Samantha Fletcher is a lecturer in criminology at Manchester Metropolitan University. Much of her research focuses on ‘crime, harm, and global justice’, and she has a particular interest in ‘new social movements that seek to challenge global inequalities and injustice’.
1) Please tell us, Sam, how you interpret the terms ‘crime’ and ‘harm’, with examples?
The discipline of criminology has a long history of overwhelmingly focusing on matters of crime, as defined by criminal law and the state.
In contrast, over the years, various scholars within criminology and beyond have sought to depart from this narrow conception of the ‘crime’ agenda.
They have instead sought to recognise that ‘crime’ as defined by laws and states severely limits the attempt to truly understand and adequately recognise all forms and wider conceptualisations of harms and violence.
One of the biggest developments in this line of thought was the arrival of zemiology.
At the annual conference for the European Group for the Study of Deviance and Social Control in Spetses, Greece, in 1998, members of the group called for a new area of study that placed harm at the centre of their concerns (zemia is the Greek word for harm).
The basic premise of their argument was that there is no ontological reality to crime – what is meant by this is that there is nothing intrinsic to an act that makes it criminal. Instead, there are acts, and some are defined as criminal and others are not.
Therefore, the concept of ‘crime’ helps very little in adequately recognising the scale, form and extent of harms within society.
Thinking about harm more broadly – rather than as acts that have been assigned the ‘crime’ label by state institutions – allows us to expand our imaginations and recognise a whole range of additional harmful activities, often happening on a far greater scale.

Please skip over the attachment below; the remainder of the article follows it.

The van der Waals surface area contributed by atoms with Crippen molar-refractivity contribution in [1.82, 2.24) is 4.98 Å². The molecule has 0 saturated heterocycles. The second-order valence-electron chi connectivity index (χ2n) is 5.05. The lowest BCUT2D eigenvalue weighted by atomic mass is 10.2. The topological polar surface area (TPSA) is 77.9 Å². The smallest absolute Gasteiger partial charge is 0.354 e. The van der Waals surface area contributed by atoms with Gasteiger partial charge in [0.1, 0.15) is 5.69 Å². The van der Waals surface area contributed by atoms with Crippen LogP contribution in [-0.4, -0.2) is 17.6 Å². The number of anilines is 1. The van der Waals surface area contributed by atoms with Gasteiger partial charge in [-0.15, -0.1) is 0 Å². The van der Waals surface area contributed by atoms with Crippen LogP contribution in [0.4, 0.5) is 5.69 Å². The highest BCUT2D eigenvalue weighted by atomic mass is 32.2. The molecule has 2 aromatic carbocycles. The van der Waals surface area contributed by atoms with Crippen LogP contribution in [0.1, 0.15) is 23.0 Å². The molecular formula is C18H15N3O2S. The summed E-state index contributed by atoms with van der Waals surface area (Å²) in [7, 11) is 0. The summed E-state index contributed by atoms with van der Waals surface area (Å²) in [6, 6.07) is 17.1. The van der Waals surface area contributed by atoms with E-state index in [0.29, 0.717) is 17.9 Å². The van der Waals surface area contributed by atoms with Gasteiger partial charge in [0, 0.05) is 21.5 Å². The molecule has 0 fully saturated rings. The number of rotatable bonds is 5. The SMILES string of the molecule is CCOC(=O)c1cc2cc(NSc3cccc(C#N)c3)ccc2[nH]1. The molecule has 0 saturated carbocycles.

Violence is subject to similar critique and concern. States, governments and their related criminal justice systems overwhelmingly focus on matters of interpersonal violence – actual or threatened violence that takes place in close proximity between a relatively small number of people.
Instead, we can and should think of violence as including structural violence – the everyday systems and structures in society that lead to grave harms through the denial of people’s basic needs (for more on this, see Johan Galtung’s 1969 article ‘Violence, Peace and Peace Research’).
Without downgrading interpersonal violence, if it’s to be the only understanding of and framework for violence, this masks a whole host of everyday forms of structural and institutional violence that happen routinely and often go unchallenged.
Thinking critically, starting with the concept of harm and a wider understanding of violence, allows us to think beyond interpersonal interactions and recognise other harms to human (and non-human) life.
Harms to human life include
- deaths in the workplace (see Tombs and Whyte, 2008)
- the harms of Britain’s immigration system (see Canning and Bhatia, 2018), and
- the violence of austerity (see Cooper and Whyte, 2017)
– to highlight just a few examples.
2) Your work also examines harms caused by ‘powerful persons’. Who are they, and what are these harms?
‘Crimes of the powerful’, a term coined by Frank Pearce in 1976, refers to a number of types of harmful activity committed by persons with significant economic, political and/or social power – I say and/or, but the three of these often go hand in hand and are in many ways inextricably related.
Those studying the crimes of the powerful seek to turn the analytical lens towards harmful activities and actions by states and corporations, many of which are rarely labelled as criminal.
Or if they are defined as subject to criminal law, they receive comparatively lenient sanctions.